I have covered school board meetings now for 48 years at a variety of districts, but I’ve never seen such serious threats to public education as in the past three years.
A mob of well-meaning, but wrong-headed and misguided parents and citizens have been screaming at school boards with angry and intimidating rhetoric at public meetings all over this nation. They are deliberately fed misleading and phony information intended to upset them and cast blame on schools for what’s been going wrong.
Too often these people do not offer viable solutions to problems. Instead they vent a lot vitriol that tends to divide us rather than unite us.
Perhaps the worst school board meeting I have ever attended was at the Wayland Fine Arts Center, when an outsider, a political candidate, had to be escorted out of the building for being disruptive and the meeting had to be suspended for 15 minutes. What has become of us?
As a lifelong student and lover of history, I am appalled by those who accuse our teachers or “grooming” students and teaching them Critical Race Theory, a course of study only taught at the graduate level in college. Furthermore, I am appalled that anyone would object to teachers presenting students with the truth about our nation and society.
The result has been a severe lowering of morale in the education field and more alarmingly, resignations, retirements and shortages of people to do the job for unappreciative employers — the public.
My own son two years ago left the teaching profession after 13 years, and one of his biggest complaints was helicopter parents who second guessed much of what he was trained to do. The “torches and pitchforks” crowd I saw in action over the past two years have practiced this kind of approach to school board members, sometimes in intimidating ways.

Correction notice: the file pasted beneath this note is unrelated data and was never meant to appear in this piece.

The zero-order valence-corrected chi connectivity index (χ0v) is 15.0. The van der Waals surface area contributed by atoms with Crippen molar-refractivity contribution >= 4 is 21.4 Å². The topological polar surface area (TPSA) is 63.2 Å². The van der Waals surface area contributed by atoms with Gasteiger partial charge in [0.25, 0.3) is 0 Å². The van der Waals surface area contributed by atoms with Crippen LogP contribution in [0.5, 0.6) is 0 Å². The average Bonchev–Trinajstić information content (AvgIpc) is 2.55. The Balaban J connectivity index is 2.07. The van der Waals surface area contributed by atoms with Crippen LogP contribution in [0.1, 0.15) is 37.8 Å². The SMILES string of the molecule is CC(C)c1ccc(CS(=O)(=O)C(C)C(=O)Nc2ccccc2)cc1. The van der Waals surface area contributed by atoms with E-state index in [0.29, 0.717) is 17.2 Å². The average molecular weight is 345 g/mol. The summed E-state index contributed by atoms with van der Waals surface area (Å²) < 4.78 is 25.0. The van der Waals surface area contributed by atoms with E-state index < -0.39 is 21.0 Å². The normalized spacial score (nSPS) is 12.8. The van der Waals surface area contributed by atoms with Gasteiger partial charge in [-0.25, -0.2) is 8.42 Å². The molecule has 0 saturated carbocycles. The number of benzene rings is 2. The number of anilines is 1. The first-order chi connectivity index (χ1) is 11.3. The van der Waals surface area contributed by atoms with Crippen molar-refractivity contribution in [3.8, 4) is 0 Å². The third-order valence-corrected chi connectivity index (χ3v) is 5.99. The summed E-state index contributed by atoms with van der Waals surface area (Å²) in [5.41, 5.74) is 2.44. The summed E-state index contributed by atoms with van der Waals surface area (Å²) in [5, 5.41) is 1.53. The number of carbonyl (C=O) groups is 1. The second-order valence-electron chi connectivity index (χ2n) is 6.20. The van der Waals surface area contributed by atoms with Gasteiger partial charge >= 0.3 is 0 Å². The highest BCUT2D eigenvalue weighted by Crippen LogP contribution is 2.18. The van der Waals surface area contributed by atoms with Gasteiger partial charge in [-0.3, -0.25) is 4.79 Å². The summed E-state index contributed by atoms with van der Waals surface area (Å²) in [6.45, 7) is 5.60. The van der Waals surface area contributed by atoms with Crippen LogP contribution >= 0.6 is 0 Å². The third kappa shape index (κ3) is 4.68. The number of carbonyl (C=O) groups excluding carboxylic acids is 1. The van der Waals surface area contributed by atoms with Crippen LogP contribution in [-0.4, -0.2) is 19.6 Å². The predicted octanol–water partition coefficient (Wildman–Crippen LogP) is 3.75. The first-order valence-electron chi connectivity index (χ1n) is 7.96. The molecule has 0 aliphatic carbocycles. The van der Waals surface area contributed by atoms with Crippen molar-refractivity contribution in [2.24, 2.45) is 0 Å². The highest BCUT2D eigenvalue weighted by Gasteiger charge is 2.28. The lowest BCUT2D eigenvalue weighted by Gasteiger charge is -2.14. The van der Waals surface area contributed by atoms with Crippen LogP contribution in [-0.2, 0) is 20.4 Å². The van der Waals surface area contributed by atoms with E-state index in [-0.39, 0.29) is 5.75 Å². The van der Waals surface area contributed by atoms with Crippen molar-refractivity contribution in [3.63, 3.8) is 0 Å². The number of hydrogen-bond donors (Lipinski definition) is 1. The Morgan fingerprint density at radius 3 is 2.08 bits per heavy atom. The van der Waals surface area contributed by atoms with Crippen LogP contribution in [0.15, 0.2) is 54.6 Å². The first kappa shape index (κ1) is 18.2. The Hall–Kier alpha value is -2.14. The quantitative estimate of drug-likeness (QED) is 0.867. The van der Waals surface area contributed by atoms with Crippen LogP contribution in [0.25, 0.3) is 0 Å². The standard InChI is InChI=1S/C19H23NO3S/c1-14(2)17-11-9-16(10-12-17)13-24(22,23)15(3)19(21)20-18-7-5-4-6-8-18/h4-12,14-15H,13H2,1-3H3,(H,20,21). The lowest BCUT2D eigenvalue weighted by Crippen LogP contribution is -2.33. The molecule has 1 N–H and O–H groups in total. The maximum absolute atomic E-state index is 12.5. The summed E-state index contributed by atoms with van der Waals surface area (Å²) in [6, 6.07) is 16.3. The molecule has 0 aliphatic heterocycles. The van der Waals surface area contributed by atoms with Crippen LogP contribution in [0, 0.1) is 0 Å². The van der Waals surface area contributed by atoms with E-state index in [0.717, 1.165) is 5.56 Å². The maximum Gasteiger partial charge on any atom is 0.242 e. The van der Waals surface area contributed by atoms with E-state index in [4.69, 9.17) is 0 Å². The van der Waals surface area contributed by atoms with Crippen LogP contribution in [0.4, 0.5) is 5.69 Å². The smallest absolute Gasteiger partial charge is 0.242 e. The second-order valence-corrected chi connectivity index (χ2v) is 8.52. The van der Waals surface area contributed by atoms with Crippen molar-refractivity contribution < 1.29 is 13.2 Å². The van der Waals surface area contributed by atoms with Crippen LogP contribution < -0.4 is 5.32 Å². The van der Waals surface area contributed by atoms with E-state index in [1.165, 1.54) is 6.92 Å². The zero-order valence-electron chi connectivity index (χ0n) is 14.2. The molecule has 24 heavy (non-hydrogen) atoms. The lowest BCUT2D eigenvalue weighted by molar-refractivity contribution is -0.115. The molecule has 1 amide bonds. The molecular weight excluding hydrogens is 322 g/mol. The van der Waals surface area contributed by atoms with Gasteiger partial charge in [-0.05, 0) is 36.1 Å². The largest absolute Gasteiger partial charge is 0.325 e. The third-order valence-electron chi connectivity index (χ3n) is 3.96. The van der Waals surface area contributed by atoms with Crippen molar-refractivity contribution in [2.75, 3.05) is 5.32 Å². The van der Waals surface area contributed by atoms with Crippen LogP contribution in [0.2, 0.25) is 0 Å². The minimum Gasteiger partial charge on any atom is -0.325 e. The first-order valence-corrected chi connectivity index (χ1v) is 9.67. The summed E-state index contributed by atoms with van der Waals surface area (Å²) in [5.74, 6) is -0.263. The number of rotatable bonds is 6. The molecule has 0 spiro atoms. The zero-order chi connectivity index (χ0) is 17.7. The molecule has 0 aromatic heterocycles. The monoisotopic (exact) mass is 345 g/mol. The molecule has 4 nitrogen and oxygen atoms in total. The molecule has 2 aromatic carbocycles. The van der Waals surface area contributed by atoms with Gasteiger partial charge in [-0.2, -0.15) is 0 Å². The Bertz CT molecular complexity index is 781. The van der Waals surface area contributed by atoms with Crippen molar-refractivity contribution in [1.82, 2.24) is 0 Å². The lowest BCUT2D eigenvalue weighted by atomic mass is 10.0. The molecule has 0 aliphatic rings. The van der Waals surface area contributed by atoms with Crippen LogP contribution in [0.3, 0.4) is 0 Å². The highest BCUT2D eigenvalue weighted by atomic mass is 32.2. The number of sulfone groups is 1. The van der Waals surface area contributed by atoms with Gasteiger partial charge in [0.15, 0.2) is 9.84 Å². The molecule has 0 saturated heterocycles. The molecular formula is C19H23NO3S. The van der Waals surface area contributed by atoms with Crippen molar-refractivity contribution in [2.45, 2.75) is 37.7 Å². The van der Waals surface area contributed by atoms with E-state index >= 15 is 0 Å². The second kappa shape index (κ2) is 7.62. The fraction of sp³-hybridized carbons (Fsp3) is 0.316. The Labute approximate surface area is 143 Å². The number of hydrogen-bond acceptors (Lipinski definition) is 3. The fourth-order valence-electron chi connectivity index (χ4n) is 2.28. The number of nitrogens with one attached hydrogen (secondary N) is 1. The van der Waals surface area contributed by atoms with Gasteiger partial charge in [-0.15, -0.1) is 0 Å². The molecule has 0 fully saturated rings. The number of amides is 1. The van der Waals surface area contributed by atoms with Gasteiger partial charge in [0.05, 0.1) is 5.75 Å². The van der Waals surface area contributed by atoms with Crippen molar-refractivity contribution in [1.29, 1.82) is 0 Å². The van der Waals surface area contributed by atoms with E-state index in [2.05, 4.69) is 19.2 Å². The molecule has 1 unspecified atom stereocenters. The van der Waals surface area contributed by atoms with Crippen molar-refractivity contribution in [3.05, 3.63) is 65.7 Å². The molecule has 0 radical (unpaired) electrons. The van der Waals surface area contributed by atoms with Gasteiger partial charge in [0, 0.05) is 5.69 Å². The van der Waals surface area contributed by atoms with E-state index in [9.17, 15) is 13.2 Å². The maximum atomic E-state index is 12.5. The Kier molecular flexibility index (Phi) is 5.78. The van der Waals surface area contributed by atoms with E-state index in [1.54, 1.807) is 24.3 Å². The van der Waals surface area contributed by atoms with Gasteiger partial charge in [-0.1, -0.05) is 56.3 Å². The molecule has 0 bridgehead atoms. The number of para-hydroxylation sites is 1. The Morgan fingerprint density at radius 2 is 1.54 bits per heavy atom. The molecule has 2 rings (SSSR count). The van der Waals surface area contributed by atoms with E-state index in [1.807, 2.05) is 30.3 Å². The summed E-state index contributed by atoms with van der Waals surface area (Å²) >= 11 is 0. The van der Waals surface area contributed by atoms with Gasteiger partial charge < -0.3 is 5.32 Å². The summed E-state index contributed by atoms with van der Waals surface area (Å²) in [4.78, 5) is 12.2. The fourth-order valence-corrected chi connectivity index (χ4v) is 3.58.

We also have seeing shortages of school bus drivers, aides, crossing guards and even referees for interscholastic contests. They aren’t the only reason, but loud and angry parents have made significant contributions.
One of the most striking moments I witnessed at a recent school board meeting was when Martin Village Clerk Alice Kelsey rose before the torches and pitchforks crowd and told them that if they weren’t careful somebody could seriously get hurt.
I submit that the biggest casualties were two female superintendents, at Martin and Wayland.
It is with these troubling developments in mind that I comment on the school board races in the general election:
I endorse without reservations the candidacies of Vice President Cinnamon Mellema for the two-year seat and newcomer Jake Gless for a four-year post. I endorse with reservations Treasurer Peter Zondervan for another four-year seat.
Gless has very strong ties to education and this community. His father has been a longtime special education and substitute teacher here and his mother has been active with the downtown Main Street program.
Mellema is perhaps the most capable of all members on the board. I sometimes disagree with her, but I would never question her integrity and knowledge of issues before us.
Zondervan has a nasty habit of coming up with cosmetic and unworkable solutions to systemic problems, but a couple of people I hold in high regard have told me he has very strong inclinations to try to do the right thing.
I’ve already written about how I think it’s inappropriate and bad boardsman ship for former Supt. Norman Taylor to serve beyond filling a vacancy. I also suspect Janel Hott is sympathetic with the torches and pitchforks.
The mob unfortunately includes Mike Warren and Jeff Koon, who did a terrific job heading up the citizens’ effort for the bond project, but he’s been running with a bad crowd.
I endorse without reservation Alice Kelsey and Julie Pallet for four-year terms and Zachary Bailey for the two-year, and endorse with reservations Jason Dykstra. Again, torches and pitchforks play a role here.
Some current board members have displayed the rude and belligerent behavior of the mobs and serve to divide rather than unite to solve problems.
I admit I haven’t been to as many Hopkins board meetings because they meet the same time as another board, but I can recommend without reservations the candidacies of Tom Greig and Traci Rhodes.